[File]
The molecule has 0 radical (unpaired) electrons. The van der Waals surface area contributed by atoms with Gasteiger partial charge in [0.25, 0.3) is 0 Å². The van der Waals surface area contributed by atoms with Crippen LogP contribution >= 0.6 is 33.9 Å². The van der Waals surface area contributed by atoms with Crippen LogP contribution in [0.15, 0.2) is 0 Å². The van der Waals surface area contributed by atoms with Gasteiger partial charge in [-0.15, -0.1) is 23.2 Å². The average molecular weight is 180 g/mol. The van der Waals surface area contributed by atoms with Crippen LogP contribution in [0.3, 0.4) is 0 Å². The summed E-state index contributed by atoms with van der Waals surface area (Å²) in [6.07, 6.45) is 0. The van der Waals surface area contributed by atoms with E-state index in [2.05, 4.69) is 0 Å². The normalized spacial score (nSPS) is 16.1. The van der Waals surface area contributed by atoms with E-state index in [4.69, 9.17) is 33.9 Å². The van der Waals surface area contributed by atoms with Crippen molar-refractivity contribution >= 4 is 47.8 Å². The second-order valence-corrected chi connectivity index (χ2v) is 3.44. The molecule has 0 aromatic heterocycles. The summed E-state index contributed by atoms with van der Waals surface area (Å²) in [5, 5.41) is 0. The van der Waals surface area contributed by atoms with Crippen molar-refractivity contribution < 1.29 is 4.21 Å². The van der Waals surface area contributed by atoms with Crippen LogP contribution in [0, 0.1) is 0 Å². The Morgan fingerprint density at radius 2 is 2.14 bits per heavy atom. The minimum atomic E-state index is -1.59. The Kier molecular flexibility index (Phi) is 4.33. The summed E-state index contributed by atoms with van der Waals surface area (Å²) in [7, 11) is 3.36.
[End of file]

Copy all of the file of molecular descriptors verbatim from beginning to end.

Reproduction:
The molecule has 0 radical (unpaired) electrons. The van der Waals surface area contributed by atoms with Gasteiger partial charge in [0.25, 0.3) is 0 Å². The van der Waals surface area contributed by atoms with Crippen LogP contribution >= 0.6 is 33.9 Å². The van der Waals surface area contributed by atoms with Crippen LogP contribution in [0.15, 0.2) is 0 Å². The van der Waals surface area contributed by atoms with Gasteiger partial charge in [-0.15, -0.1) is 23.2 Å². The average molecular weight is 180 g/mol. The van der Waals surface area contributed by atoms with Crippen LogP contribution in [0.3, 0.4) is 0 Å². The summed E-state index contributed by atoms with van der Waals surface area (Å²) in [6.07, 6.45) is 0. The van der Waals surface area contributed by atoms with E-state index in [2.05, 4.69) is 0 Å². The normalized spacial score (nSPS) is 16.1. The van der Waals surface area contributed by atoms with E-state index in [4.69, 9.17) is 33.9 Å². The van der Waals surface area contributed by atoms with Crippen molar-refractivity contribution >= 4 is 47.8 Å². The second-order valence-corrected chi connectivity index (χ2v) is 3.44. The molecule has 0 aromatic heterocycles. The summed E-state index contributed by atoms with van der Waals surface area (Å²) in [5, 5.41) is 0. The van der Waals surface area contributed by atoms with Crippen molar-refractivity contribution < 1.29 is 4.21 Å². The van der Waals surface area contributed by atoms with Crippen LogP contribution in [0, 0.1) is 0 Å². The Morgan fingerprint density at radius 2 is 2.14 bits per heavy atom. The minimum atomic E-state index is -1.59. The Kier molecular flexibility index (Phi) is 4.33. The summed E-state index contributed by atoms with van der Waals surface area (Å²) in [7, 11) is 3.36.